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    Open Innovation and Knowledge Appropriation in African Micro and Small Enterprises (MSEs)
    (2015-12-15) De Beer, Jeremy; Armstrong, Chris
    This article seeks enhanced understanding of the dynamics of open innovation and knowledge appropriation in African settings. More specifically, the authors focus on innovation and appropriation dynamics in African micro and small enterprises (MSEs), which are key engines of productivity on the continent. The authors begin by providing an expansion of an emergent conceptual framework for understanding intersections between innovation, openness and knowledge appropriation in African small-enterprise settings. Then, based on this framework, they review evidence generated by five recent case studies looking at knowledge development, sharing and appropriation among groups of small-scale African innovators. The innovators considered in the five studies were found to favour inclusive, collaborative approaches to development of their innovations; to rely on socially-grounded information networks when deploying and sharing their innovations; and to appropriate their innovative knowledge via informal (and, to a lesser extent, semi-formal) appropriation tools.
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    Revolution, Graffiti and Copyright: The Cases of Egypt and Tunisia
    (2015-12-15) Rizk, Nagla
    During and after the Arab uprisings in 2011, there was an outburst of creative production in Egypt and Tunisia, serving as a means to counter state-controlled media and to document alternative narratives of the revolutions. One of the most prominent modes of creative output was graffiti. Within an access to knowledge (A2K) framework that views graffiti as an important knowledge good, this article outlines the author’s findings from research into perspectives towards revolutionary graffiti held by graffiti artists and graffiti consumers in Egypt and Tunisia. The main quest of this work is to identify a copyright regime best suited to the priorities of both the revolutionary graffiti artists and the consumers of this art, cognisant also of the possibilities offered by increasingly widespread use of, and access to, online digital platforms. The research looked at how artists and consumers relate to the revolutionary graffiti, how they feel about its commercialisation, and how they feel about the idea of protecting it with copyright. Based on the research findings, the author concludes that an A2K-enabling approach to preservation and dissemination of the revolutionary graffiti – and an approach that would best cater to the needs of both the artists and the consumers – is provided by the Creative Commons (CC) suite of flexible copyright licences.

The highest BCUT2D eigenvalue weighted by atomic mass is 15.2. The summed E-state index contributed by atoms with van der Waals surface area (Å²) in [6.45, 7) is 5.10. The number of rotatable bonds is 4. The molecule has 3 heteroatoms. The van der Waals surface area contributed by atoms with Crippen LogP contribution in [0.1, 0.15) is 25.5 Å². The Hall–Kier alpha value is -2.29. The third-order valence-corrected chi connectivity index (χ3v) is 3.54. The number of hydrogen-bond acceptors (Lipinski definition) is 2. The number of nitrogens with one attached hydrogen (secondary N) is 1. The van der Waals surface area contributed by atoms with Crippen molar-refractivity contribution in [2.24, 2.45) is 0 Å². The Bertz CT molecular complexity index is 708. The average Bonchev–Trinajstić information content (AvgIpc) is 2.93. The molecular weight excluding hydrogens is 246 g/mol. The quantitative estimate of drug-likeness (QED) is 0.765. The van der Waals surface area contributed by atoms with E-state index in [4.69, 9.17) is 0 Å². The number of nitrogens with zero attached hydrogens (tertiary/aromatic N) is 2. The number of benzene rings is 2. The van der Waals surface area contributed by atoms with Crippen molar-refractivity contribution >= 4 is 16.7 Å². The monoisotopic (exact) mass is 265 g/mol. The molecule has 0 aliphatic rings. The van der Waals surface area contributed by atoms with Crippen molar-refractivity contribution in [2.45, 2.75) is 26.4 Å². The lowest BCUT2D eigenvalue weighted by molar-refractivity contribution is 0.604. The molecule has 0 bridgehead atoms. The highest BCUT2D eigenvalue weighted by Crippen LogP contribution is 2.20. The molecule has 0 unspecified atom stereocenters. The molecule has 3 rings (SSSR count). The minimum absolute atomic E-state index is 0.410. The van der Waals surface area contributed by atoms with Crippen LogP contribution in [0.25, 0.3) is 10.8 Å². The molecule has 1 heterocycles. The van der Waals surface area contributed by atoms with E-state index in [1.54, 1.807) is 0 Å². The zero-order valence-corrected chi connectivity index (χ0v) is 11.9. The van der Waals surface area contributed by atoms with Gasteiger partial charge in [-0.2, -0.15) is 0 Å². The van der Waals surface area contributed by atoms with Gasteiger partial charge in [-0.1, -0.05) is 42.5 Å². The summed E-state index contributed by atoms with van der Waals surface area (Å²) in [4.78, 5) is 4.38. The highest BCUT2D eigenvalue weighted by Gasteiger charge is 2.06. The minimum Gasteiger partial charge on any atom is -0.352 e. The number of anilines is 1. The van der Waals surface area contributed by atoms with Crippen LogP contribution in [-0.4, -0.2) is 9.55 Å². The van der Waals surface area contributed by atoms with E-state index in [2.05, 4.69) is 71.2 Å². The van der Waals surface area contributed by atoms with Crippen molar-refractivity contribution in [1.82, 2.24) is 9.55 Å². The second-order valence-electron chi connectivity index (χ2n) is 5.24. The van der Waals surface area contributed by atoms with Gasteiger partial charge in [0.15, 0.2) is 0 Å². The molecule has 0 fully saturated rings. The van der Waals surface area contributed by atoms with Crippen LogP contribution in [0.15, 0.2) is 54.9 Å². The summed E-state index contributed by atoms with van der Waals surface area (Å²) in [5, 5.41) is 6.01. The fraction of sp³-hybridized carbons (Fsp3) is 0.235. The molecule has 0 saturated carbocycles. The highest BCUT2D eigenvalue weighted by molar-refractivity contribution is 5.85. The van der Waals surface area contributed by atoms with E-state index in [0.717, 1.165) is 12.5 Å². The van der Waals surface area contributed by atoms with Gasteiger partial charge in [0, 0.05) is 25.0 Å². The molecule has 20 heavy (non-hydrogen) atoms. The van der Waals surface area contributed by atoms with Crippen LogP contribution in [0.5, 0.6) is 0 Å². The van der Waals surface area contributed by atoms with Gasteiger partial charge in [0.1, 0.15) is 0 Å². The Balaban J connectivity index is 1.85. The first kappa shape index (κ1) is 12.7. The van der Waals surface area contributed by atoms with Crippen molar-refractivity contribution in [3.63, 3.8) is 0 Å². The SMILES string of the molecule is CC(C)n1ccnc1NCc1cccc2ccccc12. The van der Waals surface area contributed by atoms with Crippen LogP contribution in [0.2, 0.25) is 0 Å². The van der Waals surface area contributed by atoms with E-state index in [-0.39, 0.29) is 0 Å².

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    Copyright Legal and Practical Reform for the South African Film Industry
    (2015-12-15) Flynn, Sean
    Copyright’s interest in promoting creative production is often described as requiring a “balance” between exclusion and access rights. Owners of copyright receive exclusive rights to control copies of their works, which enables authors to earn returns on their creations through sales or licensing transactions. But as important to promoting creation are the user rights in copyright law which permit building on the work of predecessors. The necessity for balance in order to promote creation is clearly evident in the documentary film industry, where producers rely on copyright ownership to facilitate the dissemination of their works through broadcasters and other distributors, and on user rights to incorporate excerpts of other copyrighted material in their work. This article draws on a collaborative South African research project that has been working since 2008 to document influences of copyright law on the production of documentary films. The results of that research, summarised in the first part of the article, show that South African filmmakers are hampered by a legal environment that denies them copyright ownership in the majority of their projects while also denying them adequate rights to use, in their own works, elements of the works of others. The second part of the article describes capacity-building approaches and legal reforms that could be advantageous to the local film industry.